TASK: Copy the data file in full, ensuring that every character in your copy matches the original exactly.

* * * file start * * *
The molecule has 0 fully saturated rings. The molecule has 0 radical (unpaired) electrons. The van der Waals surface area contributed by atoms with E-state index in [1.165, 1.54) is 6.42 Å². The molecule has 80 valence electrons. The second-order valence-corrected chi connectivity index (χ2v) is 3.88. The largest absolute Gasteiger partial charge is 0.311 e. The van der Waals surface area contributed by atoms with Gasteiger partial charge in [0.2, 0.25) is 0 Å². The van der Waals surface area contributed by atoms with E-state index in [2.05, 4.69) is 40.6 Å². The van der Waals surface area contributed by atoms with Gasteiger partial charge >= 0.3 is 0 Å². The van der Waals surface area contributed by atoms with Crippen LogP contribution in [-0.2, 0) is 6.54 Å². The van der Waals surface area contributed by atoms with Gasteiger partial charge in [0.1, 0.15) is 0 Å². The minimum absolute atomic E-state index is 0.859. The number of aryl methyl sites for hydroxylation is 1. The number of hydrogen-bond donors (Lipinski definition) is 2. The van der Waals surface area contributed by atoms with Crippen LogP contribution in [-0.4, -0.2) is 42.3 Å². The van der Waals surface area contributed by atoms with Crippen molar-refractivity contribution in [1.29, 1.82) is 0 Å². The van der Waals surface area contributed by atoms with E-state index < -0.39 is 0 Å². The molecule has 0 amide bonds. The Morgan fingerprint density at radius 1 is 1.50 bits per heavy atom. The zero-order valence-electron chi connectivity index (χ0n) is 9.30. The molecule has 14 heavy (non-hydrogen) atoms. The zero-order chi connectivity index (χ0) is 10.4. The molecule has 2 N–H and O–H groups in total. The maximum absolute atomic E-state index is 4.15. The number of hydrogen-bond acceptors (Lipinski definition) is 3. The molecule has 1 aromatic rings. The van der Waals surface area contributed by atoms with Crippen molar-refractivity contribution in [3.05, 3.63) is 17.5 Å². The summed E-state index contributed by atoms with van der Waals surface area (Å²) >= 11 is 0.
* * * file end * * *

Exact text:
The molecule has 0 fully saturated rings. The molecule has 0 radical (unpaired) electrons. The van der Waals surface area contributed by atoms with E-state index in [1.165, 1.54) is 6.42 Å². The molecule has 80 valence electrons. The second-order valence-corrected chi connectivity index (χ2v) is 3.88. The largest absolute Gasteiger partial charge is 0.311 e. The van der Waals surface area contributed by atoms with Gasteiger partial charge in [0.2, 0.25) is 0 Å². The van der Waals surface area contributed by atoms with E-state index in [2.05, 4.69) is 40.6 Å². The van der Waals surface area contributed by atoms with Gasteiger partial charge >= 0.3 is 0 Å². The van der Waals surface area contributed by atoms with Crippen LogP contribution in [-0.2, 0) is 6.54 Å². The van der Waals surface area contributed by atoms with Gasteiger partial charge in [0.1, 0.15) is 0 Å². The minimum absolute atomic E-state index is 0.859. The number of aryl methyl sites for hydroxylation is 1. The number of hydrogen-bond donors (Lipinski definition) is 2. The van der Waals surface area contributed by atoms with Crippen LogP contribution in [-0.4, -0.2) is 42.3 Å². The van der Waals surface area contributed by atoms with Crippen molar-refractivity contribution in [1.29, 1.82) is 0 Å². The van der Waals surface area contributed by atoms with E-state index < -0.39 is 0 Å². The molecule has 0 amide bonds. The Morgan fingerprint density at radius 1 is 1.50 bits per heavy atom. The zero-order valence-electron chi connectivity index (χ0n) is 9.30. The molecule has 14 heavy (non-hydrogen) atoms. The zero-order chi connectivity index (χ0) is 10.4. The molecule has 2 N–H and O–H groups in total. The maximum absolute atomic E-state index is 4.15. The number of hydrogen-bond acceptors (Lipinski definition) is 3. The molecule has 1 aromatic rings. The van der Waals surface area contributed by atoms with Crippen molar-refractivity contribution in [3.05, 3.63) is 17.5 Å². The summed E-state index contributed by atoms with van der Waals surface area (Å²) >= 11 is 0.